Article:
What I took for granted is that the most epic part of those weekends was spending time with my friend who I will never see again.
I am far from alone in the feelings I’m experiencing and I know that there are people who knew Trey much better and loved him even more, and I can’t imagine the hole in their hearts and in their lives.
His wife and family and other loved ones; his bandmates; his closest cronies, aides, and accomplices: My entire heart goes out to them.
And my heart goes out to the music scene down there, because they lost a giant, a fact that was evident in Norfolk, Virginia, on Saturday, June 8th, 2019, when we gathered to celebrate Trey’s life and his friendship.
We gathered to dance and drink and sing and scream and cry in his honor.
We gathered to celebrate the life of a better person than most of us.
One of the things that really hit me in the chest that day came as soon as we arrived at the venue, because for once Trey wasn’t running around at a thousand miles an hour making sure every last detail was perfect — making sure that everyone had everything they could possibly need, that the gear was back-lined and ready to go, that everyone knew all the important information about the venue, area, the plan for the evening and the plan for the implementation of the plan for the evening, etc.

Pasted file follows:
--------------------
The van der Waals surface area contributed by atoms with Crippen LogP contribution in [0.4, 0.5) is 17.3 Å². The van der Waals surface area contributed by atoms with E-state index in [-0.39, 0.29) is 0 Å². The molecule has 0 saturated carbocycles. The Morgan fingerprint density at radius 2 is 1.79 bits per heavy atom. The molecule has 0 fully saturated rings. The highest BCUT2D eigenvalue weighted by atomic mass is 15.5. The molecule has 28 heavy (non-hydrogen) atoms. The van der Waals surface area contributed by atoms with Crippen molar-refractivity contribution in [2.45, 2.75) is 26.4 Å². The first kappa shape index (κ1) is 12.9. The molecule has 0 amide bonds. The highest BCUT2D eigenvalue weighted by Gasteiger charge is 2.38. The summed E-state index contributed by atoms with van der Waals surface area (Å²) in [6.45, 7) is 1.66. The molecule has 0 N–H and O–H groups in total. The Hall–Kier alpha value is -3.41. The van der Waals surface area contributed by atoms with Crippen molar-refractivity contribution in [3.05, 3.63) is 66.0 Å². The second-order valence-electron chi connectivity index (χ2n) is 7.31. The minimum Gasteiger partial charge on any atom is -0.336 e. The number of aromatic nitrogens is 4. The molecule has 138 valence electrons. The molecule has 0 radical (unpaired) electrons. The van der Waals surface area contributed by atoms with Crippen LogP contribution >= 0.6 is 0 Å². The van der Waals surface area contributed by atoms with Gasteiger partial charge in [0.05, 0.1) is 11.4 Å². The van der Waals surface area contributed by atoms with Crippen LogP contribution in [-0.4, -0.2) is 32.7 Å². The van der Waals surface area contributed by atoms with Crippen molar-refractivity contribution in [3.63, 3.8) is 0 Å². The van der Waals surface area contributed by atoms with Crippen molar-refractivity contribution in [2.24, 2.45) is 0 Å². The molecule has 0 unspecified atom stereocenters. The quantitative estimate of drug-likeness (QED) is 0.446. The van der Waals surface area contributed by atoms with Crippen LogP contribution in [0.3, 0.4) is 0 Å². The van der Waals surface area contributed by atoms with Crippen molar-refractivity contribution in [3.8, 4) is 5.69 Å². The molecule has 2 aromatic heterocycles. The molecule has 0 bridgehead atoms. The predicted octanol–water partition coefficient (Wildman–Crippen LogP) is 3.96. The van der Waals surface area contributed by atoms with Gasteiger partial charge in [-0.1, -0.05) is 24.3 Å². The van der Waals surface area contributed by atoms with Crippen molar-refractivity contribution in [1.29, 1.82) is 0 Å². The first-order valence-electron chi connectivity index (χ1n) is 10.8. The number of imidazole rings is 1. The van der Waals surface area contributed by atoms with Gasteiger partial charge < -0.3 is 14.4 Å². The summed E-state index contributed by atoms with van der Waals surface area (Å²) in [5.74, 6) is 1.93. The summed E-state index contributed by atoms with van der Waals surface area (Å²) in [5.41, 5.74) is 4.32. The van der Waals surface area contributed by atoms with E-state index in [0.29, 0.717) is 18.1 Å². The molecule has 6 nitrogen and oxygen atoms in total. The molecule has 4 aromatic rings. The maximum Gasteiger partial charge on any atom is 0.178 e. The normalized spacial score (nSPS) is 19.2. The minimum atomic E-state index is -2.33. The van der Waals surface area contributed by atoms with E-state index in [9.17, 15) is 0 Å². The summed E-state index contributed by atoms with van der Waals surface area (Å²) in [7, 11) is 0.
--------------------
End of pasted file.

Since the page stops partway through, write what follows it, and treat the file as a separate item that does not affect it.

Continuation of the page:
There could be no failure at the Unabombers’ Anniversary Show, and watching Trey demonstrate the importance of the event through his energy, skill, and attention to detail was a reliable part of the experience for me.
These annual celebrations were probably the most stressed I ever saw him get, because those shows meant a lot to him.
Every year Trey left our mysterious pre-show ritual (of drinking beer and playing in the water) hours before everyone else in order to arrive at the venue and get to work.
I don’t want to say I took any pleasure in seeing him stress out (I kind of did), but it was simply part of the experience, and one that I noticed the first year and every other time that I made the trip.
For what it’s worth, this year the staff at the Taphouse Grille took care of everything in a way that would have made Trey proud. When it was time for Chainbreaker to take the stage, everything was right except for the one enormous thing that wasn’t.
Chainbreaker is a Virginia Beach hardcore band I’d never seen before, but I talked to Trey about them just a few weeks ago.
Trey was excited for me to see them and now I understand why.
Chainbreaker is an extremely tight and aggressive band that had the whole room going nuts. Their set reminded me of those mid-’90s hardcore bands that seemed impossibly big. Chainbreaker put on a great, high-energy show and their music put the audience through all the paces (brutal breakdowns where the whole room acts up, fun little two-step parts where the whole room acts up, fast parts where the whole room acts up).